The Criminal Records Bureau is a wasteful and inefficient quango, unable to perform the impossible task it was given. The CRB check fails to deliver its aim of safeguarding children and vulnerable people as it:
a) It is slow, costly and inefficient – CRB checks take an interminable time to process, months on end, in which time the organisation requesting the check has either employed the person anyway, or has left them sitting on their hands at home doing no work. This prevents people who would be perfectly suited to working with children working with them.
b) It creates a false sense of security – a CRB is no security against someone being a paedophile or sexual predator; it only shows that they have not been one in the past. As such it engenders a sense of false security, whereby dangerous people are not scrutinised as they have the right piece of paper. The tragic events in Soham in 2003 demonstrate this.
c) Poisons society – by requiring the intervention of the police and the state to ensure that every interaction with children is 'safe' (or not, see 'b'), the CRB creates dangerous mistrust between parents, adults and children. The assumption is one of criminality without the correct vetting by the state.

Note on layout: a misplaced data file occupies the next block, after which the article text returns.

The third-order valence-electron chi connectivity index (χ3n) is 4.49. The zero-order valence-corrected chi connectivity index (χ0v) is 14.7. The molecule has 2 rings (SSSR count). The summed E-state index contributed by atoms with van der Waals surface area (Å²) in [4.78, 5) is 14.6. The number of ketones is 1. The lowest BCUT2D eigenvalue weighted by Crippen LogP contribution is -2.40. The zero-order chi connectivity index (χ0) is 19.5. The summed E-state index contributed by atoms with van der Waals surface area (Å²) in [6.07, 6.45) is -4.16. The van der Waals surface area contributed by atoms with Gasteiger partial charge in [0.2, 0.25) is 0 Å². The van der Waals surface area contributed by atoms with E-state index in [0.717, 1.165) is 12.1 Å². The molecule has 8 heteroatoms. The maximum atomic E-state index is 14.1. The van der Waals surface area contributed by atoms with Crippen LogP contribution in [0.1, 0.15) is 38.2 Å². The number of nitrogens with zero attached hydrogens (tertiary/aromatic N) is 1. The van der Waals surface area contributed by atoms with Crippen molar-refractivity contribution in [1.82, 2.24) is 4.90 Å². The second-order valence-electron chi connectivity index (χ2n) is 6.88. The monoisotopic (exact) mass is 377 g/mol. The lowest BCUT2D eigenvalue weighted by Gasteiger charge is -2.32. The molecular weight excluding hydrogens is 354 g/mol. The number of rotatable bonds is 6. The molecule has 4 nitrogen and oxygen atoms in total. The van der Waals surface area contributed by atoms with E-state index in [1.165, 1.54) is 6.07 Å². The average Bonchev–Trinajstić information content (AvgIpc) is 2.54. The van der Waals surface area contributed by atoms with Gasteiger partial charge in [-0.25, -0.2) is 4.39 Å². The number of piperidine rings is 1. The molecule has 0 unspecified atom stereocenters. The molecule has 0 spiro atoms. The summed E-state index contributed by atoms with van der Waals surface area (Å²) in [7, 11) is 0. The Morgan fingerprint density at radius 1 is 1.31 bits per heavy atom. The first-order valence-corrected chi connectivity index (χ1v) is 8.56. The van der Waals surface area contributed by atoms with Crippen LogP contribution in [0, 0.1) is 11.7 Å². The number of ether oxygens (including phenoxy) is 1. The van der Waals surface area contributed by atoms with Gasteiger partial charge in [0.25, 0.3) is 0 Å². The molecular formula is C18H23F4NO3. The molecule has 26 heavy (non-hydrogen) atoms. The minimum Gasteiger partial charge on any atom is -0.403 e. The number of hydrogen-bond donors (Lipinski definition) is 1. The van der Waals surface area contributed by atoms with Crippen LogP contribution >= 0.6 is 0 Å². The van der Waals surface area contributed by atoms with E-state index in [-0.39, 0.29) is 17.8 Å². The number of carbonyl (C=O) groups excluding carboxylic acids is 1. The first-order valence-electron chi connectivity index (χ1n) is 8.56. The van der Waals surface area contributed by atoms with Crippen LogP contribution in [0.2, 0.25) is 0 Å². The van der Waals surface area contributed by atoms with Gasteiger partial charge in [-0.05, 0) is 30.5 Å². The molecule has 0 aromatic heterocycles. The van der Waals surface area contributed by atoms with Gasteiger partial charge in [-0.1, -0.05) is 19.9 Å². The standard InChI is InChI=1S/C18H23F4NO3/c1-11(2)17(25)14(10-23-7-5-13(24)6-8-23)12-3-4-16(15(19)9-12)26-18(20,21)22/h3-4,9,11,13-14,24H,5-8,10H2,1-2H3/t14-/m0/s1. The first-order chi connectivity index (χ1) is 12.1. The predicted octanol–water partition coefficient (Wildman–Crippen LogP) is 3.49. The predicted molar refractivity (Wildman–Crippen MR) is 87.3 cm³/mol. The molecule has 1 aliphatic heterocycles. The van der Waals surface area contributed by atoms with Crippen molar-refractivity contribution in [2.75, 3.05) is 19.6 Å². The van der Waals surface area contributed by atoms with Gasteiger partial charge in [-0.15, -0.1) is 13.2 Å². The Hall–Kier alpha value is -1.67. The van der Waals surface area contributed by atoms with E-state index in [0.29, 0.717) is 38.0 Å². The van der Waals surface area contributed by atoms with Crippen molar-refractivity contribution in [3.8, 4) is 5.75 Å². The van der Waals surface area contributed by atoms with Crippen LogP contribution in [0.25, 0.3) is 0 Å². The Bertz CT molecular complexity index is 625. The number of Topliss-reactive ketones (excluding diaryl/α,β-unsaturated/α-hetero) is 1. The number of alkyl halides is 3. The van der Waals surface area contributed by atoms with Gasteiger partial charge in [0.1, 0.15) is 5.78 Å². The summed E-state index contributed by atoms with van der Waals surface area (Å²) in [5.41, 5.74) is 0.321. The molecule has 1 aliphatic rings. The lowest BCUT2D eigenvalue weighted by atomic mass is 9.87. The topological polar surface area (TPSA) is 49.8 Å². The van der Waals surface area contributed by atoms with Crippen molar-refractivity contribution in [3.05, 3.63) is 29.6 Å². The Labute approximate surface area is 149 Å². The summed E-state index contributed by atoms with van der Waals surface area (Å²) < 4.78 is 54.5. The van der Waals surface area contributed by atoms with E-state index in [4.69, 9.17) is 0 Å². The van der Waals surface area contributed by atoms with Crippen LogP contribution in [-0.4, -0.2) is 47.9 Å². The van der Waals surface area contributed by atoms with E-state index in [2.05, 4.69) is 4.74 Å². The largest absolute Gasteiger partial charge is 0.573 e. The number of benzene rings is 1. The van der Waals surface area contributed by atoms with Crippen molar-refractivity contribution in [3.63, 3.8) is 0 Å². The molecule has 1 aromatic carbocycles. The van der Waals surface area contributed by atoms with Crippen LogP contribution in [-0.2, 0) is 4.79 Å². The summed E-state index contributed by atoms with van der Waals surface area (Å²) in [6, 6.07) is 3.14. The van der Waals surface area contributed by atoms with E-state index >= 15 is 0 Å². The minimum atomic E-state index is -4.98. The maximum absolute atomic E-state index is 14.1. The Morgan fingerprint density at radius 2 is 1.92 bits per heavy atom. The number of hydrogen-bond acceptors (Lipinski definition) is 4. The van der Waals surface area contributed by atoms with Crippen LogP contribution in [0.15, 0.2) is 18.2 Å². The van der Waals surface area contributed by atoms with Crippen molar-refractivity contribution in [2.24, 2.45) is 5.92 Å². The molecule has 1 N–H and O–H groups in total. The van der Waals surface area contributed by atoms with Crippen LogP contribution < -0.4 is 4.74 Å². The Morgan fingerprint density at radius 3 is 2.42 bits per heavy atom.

A simple, common-sense approach to child protection, based on both responsible and clear headed thought by those appointing people to work with children and vulnerable people – while also allowing them to personally check on their employment history and other details (as you would for any other job) by directly contacting the relevant police authorities if necessary – would improve child safety more than a CRB check, conducted by faceless and unaccountable officials.
I therefore propose that the requirement for CRB checks be removed, and that the CRB be abolished.
The above also applies to the Independent Safeguarding Authority, the 'mini' CRB – another quango looking to check those who might have contact with children – i.e. everyone!
Why is this idea important?
The CRB is an abdication of responsibility from those employing people who work with children and vulnerable adults to an unaccountable and inefficient organisation which has done nothing to increase child safety, but rather creates a sense of false security which may have dire consequences.
By re-empowering employers with the responsibility to scrutinise their employees themselves, children will be made safer and society a friendlier place.